One of the most important requirements of writing well is putting forth the necessary effort to make scenes as realistic as possible. One of the most common advice given to new writers is simple: ‘write what you know.’ It is advice that I agree with wholeheartedly, but would also add an addendum to the statement: ‘Write what you know, and learn what you don’t.’
First, description. Detailed description of scenes can prove a vital element towards bringing a scene to life. If you want to write a scene with your characters becoming lost in the woods, perhaps consider taking a walk in the forest. Note the sounds you hear, the smells in the air, the way sunlight and shadows filter through the trees. The same goes for a scene on the beach. Walk along the waves, taste the salty air, feel the texture of the sand between your fingers.
If you don’t have the opportunity to go to these places yourself, read the works of those who have. Extensive reading often proves to be a writer’s best resource. Read descriptions of the places you plan to write about. If you are writing about a real location, research its history, its layout, any other aspect which you may deem interesting or helpful within the research process. If your location is fictional, consider finding ways to familiarize yourself with the land you are creating. One way of doing this is to consider writing side stories that deal with your world’s past or present.
One of my favourite memories as a young writer was attempting to compose a scene set in an old country bar before I was old enough to legally enter one. Growing up in a small town, we like many similar locations, had a small saloon-style bar near the centre of town. Expressing great difficulty in attempting to write something I had never experienced, the owner offered to open the large double doors, allowing me to observe a night at the bar. Only after this was I able to write the scene with any sense of believability.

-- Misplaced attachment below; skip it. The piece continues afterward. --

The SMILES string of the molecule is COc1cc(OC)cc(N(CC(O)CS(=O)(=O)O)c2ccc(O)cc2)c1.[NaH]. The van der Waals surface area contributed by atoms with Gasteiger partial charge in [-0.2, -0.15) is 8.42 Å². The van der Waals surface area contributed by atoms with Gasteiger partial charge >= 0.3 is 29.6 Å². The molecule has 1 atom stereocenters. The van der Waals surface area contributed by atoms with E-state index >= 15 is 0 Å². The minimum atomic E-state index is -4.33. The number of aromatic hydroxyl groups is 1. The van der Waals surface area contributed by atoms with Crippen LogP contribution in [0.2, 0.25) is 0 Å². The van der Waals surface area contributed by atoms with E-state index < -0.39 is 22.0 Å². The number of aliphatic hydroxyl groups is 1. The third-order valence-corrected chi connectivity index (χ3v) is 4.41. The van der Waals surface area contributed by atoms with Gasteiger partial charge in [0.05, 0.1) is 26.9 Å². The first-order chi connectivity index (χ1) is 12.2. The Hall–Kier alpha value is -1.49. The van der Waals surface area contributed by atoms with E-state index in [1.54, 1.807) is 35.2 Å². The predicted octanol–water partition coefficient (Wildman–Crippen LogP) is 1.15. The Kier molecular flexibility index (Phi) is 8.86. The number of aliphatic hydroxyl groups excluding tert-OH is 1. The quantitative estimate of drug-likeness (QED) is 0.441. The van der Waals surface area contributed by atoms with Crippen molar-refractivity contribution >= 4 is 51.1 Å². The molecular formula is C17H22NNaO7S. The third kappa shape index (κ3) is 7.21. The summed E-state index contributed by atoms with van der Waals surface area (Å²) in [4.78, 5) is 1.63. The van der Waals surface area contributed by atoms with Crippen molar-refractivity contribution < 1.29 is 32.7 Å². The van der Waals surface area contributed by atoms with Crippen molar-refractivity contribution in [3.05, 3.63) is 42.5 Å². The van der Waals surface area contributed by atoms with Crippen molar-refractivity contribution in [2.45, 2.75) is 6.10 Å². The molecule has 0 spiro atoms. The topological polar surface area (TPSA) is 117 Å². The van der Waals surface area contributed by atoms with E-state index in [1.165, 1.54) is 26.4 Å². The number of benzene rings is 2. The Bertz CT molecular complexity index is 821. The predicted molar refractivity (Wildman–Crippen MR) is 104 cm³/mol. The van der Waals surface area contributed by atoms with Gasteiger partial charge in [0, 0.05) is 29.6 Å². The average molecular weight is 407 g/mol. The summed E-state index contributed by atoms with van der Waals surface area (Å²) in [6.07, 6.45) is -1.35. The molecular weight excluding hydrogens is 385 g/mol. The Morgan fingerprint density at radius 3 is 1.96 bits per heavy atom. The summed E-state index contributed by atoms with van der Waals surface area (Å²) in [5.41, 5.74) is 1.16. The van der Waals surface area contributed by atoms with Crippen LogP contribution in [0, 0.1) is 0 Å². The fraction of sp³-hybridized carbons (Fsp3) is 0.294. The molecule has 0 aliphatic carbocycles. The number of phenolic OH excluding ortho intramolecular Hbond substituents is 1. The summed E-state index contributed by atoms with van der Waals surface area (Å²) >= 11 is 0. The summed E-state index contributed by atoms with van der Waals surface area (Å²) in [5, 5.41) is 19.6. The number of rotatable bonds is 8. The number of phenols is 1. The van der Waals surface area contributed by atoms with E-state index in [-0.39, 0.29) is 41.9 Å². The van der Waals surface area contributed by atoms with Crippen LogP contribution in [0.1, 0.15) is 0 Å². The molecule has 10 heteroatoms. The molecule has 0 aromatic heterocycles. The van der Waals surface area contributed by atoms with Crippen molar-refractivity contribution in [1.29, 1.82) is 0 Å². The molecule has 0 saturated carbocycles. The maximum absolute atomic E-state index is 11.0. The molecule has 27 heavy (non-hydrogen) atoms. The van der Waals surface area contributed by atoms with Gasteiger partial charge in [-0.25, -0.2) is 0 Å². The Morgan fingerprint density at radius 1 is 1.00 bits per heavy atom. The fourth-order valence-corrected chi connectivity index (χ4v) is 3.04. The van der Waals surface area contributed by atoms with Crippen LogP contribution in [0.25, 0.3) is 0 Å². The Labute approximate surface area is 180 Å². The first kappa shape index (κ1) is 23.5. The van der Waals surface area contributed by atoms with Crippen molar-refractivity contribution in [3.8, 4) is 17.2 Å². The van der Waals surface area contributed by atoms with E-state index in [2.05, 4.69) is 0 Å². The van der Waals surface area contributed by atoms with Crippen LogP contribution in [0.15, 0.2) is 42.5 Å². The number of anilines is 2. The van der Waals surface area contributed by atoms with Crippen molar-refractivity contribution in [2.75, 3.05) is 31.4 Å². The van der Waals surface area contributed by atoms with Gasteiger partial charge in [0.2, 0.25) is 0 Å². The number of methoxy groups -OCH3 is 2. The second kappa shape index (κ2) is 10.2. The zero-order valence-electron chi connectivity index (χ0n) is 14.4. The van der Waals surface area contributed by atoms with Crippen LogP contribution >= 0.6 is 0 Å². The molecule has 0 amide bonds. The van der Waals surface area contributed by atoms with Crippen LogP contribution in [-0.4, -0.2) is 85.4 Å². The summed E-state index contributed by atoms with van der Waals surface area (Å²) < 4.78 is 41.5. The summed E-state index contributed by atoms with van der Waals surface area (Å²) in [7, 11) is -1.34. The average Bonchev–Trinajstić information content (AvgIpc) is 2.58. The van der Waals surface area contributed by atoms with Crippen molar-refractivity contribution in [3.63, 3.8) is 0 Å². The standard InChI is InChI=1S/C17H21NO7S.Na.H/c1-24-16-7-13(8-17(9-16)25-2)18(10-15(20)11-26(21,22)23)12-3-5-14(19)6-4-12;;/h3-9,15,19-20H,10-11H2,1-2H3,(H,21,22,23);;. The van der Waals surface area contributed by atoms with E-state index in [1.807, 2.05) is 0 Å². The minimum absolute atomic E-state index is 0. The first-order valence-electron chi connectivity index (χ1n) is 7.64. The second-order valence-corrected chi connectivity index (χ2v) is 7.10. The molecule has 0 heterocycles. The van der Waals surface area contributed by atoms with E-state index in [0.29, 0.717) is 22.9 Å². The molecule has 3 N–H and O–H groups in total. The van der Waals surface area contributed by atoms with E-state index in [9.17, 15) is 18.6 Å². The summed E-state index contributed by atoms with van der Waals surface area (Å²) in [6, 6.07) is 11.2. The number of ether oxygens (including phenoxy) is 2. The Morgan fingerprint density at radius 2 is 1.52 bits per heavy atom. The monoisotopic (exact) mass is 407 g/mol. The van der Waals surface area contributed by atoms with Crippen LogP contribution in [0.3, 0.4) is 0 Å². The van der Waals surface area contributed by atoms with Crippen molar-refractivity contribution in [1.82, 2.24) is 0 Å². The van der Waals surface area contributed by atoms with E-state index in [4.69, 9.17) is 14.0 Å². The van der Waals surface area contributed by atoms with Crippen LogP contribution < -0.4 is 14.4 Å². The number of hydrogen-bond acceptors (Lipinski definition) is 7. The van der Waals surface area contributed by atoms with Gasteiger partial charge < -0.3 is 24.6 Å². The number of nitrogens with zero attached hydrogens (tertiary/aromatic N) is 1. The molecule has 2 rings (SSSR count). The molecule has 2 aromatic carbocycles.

This is a method I used while composing my upcoming series, Rise of the Temple Gods. The novel actually began as a short story which took place a generation after what would become the primary plot. The main purpose of the piece became world-building. Within it, I developed the fantasy land which my later characters would come to inhabit. I discovered that the sky was violet, there were multiple suns in the sky, the trees came in multiple neon colours such as pink, blue, and orange. Later, I would compose another short story, investigating my character’s childhood; learning about their upbringing, their values and their experiences. This helped to shape the young adults who would come to dominate my forthcoming novels.
When I first began the novel, Heir to Kale, I had crafted a world in which one of the most important elements was combat; both hand to hand and swordplay. When I first proposed this idea to my mentor, her first response was “Sounds Great! Now, what do you know about swordplay?” My answer: “Not much.”
This being the case, I spent the better part of the next year and a half conducting research. This included not only reading books, both fiction and non, which featured scenes which used swordplay and martial arts, but also interviews with dojo masters, attending classes for beginners, and observing courses of students far more advanced. Students and Masters alike graciously took the time out of their busy schedules to answers my questions. Then, once I began writing, I found even more kindness when some of these men and women agreed to read the scenes I was writing, breaking down what worked and what did not, and explaining the reasons why in great detail.
Now as one can probably guess, this is not a quick process. It is slow and time-consuming and different authors will approach it with various levels of both time and dedication. However, most find that in the end, such measures are well worth the work involved and are a vital part of the process needed to create a believable, rich tale.